JOHN FUND: You, at Lucent, and at Hewlett Packard, began at the dawn of the internet era, seeing the possibilities of what that would bring. And here we are, 20 odd years after the World Wide Web, and we've created a marvelous industry, marvelous possibilities. The Obama administration has decided, this can't be left to its own devices, we need Net Neutrality. And even though Congress doesn't want it, and people in both parties in Congress don't want it, and the courts have blocked them consistently, they're moving forward of course with what they call executive action, which I call the divine right of kings. Uh, what do you think about Net Neutrality, and how should we fight it if we should?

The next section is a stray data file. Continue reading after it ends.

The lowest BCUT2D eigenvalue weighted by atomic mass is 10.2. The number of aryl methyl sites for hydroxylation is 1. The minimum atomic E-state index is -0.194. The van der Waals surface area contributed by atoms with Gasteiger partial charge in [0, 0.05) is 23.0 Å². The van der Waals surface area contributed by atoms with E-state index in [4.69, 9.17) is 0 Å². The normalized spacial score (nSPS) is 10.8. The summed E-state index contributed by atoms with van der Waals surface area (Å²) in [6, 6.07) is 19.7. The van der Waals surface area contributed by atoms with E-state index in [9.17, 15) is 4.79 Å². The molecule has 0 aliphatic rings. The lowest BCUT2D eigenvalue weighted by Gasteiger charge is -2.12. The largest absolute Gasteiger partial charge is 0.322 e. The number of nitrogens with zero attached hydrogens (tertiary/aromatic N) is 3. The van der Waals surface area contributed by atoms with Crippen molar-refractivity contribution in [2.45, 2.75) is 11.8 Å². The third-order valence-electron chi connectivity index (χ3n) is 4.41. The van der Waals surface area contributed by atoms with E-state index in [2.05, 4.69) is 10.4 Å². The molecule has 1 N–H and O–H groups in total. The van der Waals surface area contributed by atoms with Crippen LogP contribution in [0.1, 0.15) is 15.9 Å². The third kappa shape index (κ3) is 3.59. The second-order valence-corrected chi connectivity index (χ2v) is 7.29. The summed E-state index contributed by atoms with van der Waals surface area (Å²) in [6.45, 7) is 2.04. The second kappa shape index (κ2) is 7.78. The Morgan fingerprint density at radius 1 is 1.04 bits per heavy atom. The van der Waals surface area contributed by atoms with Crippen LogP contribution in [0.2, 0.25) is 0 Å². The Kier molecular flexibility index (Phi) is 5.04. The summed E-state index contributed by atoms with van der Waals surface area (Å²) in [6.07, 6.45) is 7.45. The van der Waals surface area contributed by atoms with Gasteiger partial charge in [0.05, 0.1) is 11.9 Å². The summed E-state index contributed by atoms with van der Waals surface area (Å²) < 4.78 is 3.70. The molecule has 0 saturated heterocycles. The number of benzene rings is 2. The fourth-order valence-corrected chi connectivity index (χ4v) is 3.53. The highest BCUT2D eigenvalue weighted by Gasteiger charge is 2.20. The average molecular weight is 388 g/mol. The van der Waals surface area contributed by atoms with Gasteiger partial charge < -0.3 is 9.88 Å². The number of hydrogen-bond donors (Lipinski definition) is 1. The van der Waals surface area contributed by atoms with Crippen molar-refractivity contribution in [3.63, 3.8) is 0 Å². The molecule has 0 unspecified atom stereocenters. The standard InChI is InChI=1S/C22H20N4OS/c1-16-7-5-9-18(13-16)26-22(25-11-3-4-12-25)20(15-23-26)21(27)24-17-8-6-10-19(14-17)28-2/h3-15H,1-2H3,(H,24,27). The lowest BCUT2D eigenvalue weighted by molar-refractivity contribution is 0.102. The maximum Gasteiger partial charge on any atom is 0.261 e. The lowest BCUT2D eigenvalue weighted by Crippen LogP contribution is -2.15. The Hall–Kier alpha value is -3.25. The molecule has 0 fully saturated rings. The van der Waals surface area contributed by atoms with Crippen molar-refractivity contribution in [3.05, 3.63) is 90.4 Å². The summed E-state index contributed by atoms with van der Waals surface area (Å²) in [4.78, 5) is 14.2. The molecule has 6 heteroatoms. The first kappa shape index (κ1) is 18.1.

CARLY: Well we should- it's ridiculous. We now have an FCC, deciding on a 3-2 vote, that the Internet will be regulated with 400 pages of legislation. Terrible idea. Terrible idea. Of course, the dirty little secret of that regulation, which is the same dirty little secret of Obamacare or Dodd-Frank or all of these other huge complicated pieces of regulation or legislation, is that they don't get written on their own, they get written in part by lobbyists for big companies who want to understand that the rules are going to work for them. And this is part of what people see. Look, crony capitalism is alive and well. Elizabeth Warren, of course, is wrong about what to do about it. She claims that the way to <airquotes>solve</airquotes> crony capitalism is more complexity, more regulation, more legislation. Worse tax codes. And of course the more complicated government gets- and it's really complicated now- the less the small and the powerless can deal with it. And so the big get bigger, the powerful get more powerful, the wealthy and the well-connected get more wealthy and more well-connected. I mean, that's a fact. It's what's happening. And it's partially why people feel so disconnected. So, the dirty little secret of those 400 pages of legislation in Net Neutrality was, who was in the middle of arguing for net neutrality? Verizon, Comcast, Google, I mean, all these companies were playing. They weren't saying "we don't need this," they were saying "we need it." And so, the only way to level the playing field, so that the small, the new, the entrepreneurial, the powerless, have a shot, is to reduce all this complexity. And meanwhile, while, you know, the big are getting bigger, we're crushing the small. So we're now for the first time in history, we are destroying more businesses than we are creating. We are destroying more businesses than we are creating- it's a terrible statistic. And it means that we're never going to get this economy growing and growing again, yes I had the great privilege of playing uh, important roles in Lucent and Hewlett Packard, but like most people I started out at a little company. I started out as a secretary in a nine-person real estate firm. My husband started out driving a tow truck for a family-owned auto body shop. Most Americans start in little humble businesses, which create 2/3 of the new jobs and employ half the people. So when we're crushing those little businesses, as we are every time we roll out a new, complicated piece of legislation or regulation, we're crushing the possibilities of this economy.